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Unread 03-08-2007, 07:41 AM   #1
Z0RR0
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Suspension lift vs suspension travel?

This may sound like a complete noobish and silly question ... but here goes.

Is there a rule of thumb to figure out how much more suspension travel a lift gives you? I'm talking proper suspension lift, obviously, no body lift, BB or blocks.

Are all lift kits designed with this in mind? Let's say I get a 4", I'll get the longer springs (duh), but are the shocks designed to use the extra height as travel? What I wouldn't want, would be to stand 4" taller, with no more suspension travel. That would suck.

Hope this wasn't too messy of a question ....

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Unread 03-08-2007, 08:04 AM   #2
mudmonkey2400
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Quote:
Originally Posted by Z0RR0
This may sound like a complete noobish and silly question ... but here goes.

Is there a rule of thumb to figure out how much more suspension travel a lift gives you? I'm talking proper suspension lift, obviously, no body lift, BB or blocks.

Are all lift kits designed with this in mind? Let's say I get a 4", I'll get the longer springs (duh), but are the shocks designed to use the extra height as travel? What I wouldn't want, would be to stand 4" taller, with no more suspension travel. That would suck.

Hope this wasn't too messy of a question ....
Short answer... yes. There's a lot of factors that come into play though. If you buy a 4" spring lift, and it comes with 3" (just an example) longer bumpstops, you may have only gained 1" of Upward travel, but you still get the benefits of ~4" of Downward travel. And yes, when you buy shocks for a 4" lift, they shouldn't limit you at all.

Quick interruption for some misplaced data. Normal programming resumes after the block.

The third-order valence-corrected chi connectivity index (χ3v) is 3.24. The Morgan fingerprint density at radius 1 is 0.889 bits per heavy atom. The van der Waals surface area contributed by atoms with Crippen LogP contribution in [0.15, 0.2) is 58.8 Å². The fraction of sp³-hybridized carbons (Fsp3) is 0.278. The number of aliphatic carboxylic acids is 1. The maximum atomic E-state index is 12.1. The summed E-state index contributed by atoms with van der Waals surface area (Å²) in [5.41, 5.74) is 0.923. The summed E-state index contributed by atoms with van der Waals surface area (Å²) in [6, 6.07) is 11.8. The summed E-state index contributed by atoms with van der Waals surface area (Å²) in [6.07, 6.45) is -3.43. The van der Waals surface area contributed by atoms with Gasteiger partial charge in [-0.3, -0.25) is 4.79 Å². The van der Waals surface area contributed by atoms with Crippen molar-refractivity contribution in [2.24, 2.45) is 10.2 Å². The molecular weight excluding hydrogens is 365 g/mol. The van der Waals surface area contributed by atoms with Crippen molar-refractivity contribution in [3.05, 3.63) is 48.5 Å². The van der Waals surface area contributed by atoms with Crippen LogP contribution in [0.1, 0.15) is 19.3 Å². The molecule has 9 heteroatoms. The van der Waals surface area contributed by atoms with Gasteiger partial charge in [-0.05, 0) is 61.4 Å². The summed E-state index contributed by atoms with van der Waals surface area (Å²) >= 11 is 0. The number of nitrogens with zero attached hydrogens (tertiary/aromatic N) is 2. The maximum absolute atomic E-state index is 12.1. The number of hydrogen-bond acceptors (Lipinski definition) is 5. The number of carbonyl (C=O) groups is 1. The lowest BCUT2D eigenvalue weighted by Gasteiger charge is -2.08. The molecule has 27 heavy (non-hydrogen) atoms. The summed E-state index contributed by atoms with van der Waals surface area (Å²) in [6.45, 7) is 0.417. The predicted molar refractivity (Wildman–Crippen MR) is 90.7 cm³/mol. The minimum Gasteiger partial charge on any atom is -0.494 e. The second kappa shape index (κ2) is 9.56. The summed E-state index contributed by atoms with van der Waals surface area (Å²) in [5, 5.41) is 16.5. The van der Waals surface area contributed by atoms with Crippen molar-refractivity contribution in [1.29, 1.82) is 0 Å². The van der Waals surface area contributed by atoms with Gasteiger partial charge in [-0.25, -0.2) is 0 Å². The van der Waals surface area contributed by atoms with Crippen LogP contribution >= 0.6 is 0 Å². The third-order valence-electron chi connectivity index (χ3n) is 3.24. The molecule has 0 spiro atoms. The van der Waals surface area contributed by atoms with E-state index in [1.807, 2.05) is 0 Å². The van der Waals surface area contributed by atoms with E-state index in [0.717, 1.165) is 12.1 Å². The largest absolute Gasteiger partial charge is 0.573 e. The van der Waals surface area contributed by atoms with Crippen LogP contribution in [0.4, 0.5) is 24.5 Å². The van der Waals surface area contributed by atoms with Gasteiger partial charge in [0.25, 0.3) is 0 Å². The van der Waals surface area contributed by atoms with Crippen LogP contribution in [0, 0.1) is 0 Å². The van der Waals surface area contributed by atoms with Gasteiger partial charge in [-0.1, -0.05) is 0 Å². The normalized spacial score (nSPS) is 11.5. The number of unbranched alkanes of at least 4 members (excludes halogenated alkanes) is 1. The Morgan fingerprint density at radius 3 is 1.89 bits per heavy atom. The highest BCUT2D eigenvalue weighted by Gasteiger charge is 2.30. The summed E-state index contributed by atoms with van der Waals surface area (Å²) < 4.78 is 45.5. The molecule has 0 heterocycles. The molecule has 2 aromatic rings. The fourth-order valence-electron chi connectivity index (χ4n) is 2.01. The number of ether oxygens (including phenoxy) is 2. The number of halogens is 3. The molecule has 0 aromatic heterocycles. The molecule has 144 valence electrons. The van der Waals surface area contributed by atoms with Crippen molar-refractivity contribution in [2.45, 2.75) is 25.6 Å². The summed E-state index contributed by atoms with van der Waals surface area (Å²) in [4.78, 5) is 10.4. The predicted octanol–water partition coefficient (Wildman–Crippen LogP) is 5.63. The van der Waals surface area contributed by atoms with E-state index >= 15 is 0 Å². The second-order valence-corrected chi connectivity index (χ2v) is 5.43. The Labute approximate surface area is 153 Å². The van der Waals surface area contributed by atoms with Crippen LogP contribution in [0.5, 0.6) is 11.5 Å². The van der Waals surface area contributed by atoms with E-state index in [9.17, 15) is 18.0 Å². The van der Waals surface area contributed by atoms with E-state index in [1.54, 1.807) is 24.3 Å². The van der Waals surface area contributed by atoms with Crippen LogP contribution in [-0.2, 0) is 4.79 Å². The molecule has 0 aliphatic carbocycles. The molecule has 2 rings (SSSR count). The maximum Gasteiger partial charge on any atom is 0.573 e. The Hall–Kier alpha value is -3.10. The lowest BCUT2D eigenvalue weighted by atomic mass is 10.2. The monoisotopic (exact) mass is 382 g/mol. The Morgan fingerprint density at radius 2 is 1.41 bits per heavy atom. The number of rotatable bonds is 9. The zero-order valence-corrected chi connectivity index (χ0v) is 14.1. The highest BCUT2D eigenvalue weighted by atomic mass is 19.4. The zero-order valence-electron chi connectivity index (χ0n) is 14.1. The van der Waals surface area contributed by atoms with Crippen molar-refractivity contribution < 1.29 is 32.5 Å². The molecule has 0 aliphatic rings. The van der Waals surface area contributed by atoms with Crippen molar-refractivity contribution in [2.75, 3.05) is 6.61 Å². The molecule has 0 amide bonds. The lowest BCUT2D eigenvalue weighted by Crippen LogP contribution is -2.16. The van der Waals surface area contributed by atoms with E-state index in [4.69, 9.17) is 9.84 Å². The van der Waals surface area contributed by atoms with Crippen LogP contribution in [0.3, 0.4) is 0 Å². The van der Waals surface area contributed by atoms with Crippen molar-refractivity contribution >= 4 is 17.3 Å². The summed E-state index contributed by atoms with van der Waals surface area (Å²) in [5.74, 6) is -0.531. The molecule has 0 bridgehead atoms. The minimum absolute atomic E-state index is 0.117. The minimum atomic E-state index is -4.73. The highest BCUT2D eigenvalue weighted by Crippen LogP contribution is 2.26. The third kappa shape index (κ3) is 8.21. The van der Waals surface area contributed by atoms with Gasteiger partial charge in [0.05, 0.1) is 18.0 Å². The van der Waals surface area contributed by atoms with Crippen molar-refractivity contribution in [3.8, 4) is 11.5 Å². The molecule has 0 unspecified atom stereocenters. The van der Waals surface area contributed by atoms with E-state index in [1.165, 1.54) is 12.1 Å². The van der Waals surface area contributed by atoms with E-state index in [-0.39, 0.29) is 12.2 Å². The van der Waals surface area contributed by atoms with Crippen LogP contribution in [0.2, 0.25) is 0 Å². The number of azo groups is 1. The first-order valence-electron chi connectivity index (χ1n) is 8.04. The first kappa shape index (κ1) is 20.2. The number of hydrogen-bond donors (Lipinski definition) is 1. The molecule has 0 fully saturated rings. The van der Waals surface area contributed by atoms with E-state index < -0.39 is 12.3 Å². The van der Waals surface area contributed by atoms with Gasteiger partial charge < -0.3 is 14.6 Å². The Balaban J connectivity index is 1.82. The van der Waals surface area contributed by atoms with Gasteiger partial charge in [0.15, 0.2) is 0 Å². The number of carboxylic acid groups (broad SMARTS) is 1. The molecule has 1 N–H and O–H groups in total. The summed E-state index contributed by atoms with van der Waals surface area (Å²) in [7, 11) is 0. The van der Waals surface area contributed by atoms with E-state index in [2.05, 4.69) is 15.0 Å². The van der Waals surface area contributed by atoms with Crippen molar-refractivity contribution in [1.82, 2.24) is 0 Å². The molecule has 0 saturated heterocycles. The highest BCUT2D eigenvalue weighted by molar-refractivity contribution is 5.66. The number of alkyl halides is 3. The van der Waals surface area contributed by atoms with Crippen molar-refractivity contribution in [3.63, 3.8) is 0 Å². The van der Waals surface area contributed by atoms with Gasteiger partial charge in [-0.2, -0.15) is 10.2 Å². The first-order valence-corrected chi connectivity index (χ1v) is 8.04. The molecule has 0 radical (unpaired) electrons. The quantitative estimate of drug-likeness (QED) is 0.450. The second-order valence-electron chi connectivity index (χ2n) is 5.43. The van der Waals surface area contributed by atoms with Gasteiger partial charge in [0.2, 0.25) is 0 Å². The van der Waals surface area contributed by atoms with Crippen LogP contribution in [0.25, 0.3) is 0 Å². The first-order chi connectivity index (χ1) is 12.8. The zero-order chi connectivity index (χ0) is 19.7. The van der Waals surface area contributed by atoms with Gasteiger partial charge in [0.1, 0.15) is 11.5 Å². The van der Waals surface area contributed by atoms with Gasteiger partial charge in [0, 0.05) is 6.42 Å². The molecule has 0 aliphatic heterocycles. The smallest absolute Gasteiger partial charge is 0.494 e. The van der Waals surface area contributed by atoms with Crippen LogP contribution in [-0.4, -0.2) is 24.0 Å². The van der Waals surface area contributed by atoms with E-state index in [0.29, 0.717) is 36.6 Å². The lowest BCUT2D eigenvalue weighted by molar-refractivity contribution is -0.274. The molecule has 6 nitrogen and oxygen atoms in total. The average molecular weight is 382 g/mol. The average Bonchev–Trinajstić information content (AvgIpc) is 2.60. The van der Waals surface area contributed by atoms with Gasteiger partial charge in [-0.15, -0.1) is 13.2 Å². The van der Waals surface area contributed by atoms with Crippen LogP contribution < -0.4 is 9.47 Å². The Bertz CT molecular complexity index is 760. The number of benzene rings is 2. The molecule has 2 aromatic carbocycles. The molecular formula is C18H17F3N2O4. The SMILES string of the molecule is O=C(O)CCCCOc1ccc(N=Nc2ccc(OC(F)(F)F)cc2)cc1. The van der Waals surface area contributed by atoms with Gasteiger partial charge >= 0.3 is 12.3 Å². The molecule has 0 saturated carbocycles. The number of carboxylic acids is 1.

Of course, there's always exceptions to this theory. Different lift manufacturers, shock manufacturers, etc.
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Unread 03-08-2007, 08:26 AM   #3
OurayJK
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The primary reason for lifting is usually to get larger tires under the truck. Larger tires are the only way to "lift" the differentials, the lowest point under your Jeep. Spring/suspension lifts raise the whole chassis which helps breakover.

Now the bumpstops control upward travel and all the kits I have seen use them. The shocks limit the downward travel, unless running straps. Good lifts use longer shocks and give you some additional travel. Consider though that for the most part you have moved the stock amount of travel downward by virtue of the longer bumpstops. To really get long travel you need longer suspension arms, and really long travel shocks or coil overs. Hope that makes some sense.
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